Zhu Beibei has his own company with a team of 30 drone pilots and he pulls in 3 million yuan (US$45,000) a year helping farmers in China spray weed killer. Demand for agricultural drone pilots has risen as the technology matures, enabling a skilled operator to cover more acreage than human effort ever could. It is also driven ironically by the shortage of manpower in the countryside.
An estimated 287 million people in China are migrant workers. To put that in perspective, that is the equivalent of the entire populations of Germany, Britain, France and Italy leaving their homes in search of work elsewhere.
Many Chinese migrant workers leave their homes in the poorer countryside to fill jobs in factories in the Pearl or Yangtze River deltas, or other lower-skilled jobs such as restaurant help and cleaners in the big cities of Beijing, Shanghai and Guangzhou.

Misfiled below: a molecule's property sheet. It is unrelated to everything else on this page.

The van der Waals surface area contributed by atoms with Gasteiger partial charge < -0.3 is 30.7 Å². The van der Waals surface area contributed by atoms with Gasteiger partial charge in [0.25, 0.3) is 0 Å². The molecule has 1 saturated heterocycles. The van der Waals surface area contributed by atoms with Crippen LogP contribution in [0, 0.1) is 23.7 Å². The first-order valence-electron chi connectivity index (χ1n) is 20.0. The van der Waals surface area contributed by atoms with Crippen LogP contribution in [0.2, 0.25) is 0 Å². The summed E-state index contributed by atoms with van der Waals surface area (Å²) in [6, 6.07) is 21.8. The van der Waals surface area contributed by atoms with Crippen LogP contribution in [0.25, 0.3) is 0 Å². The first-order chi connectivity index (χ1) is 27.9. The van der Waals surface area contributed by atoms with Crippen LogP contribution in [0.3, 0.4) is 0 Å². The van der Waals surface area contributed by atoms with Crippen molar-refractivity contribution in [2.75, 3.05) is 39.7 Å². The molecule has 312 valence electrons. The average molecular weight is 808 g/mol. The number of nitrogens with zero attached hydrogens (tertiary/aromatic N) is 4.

Drone-flying is just one example of the growing number of new occupations created by the worldwide gig economy. The popularity of ride-sharing gave rise to the Didi driver (Uber or Lyft driver in the US), while on-demand services apps like Alibaba Group’s Ele.me and Meituan Dianping have created employment for armies of food deliverers.
These jobs typically offer more freedom than the traditional factory job, where workers are rooted to a spot for hours. That has created pressure on manufacturers to find enough workers for their plants.
“Chinese millennials and post-millennials have higher education and are willing to job-hop in search of higher pay and more freedom,” said Zhang Ying, a recruiter in Dongguan, a manufacturing hub in China’s south. “It is a headache for all manufacturers, and not easily solved because the government wants to reduce its reliance on low-end manufacturing and transform the economy to a tech-driven one.”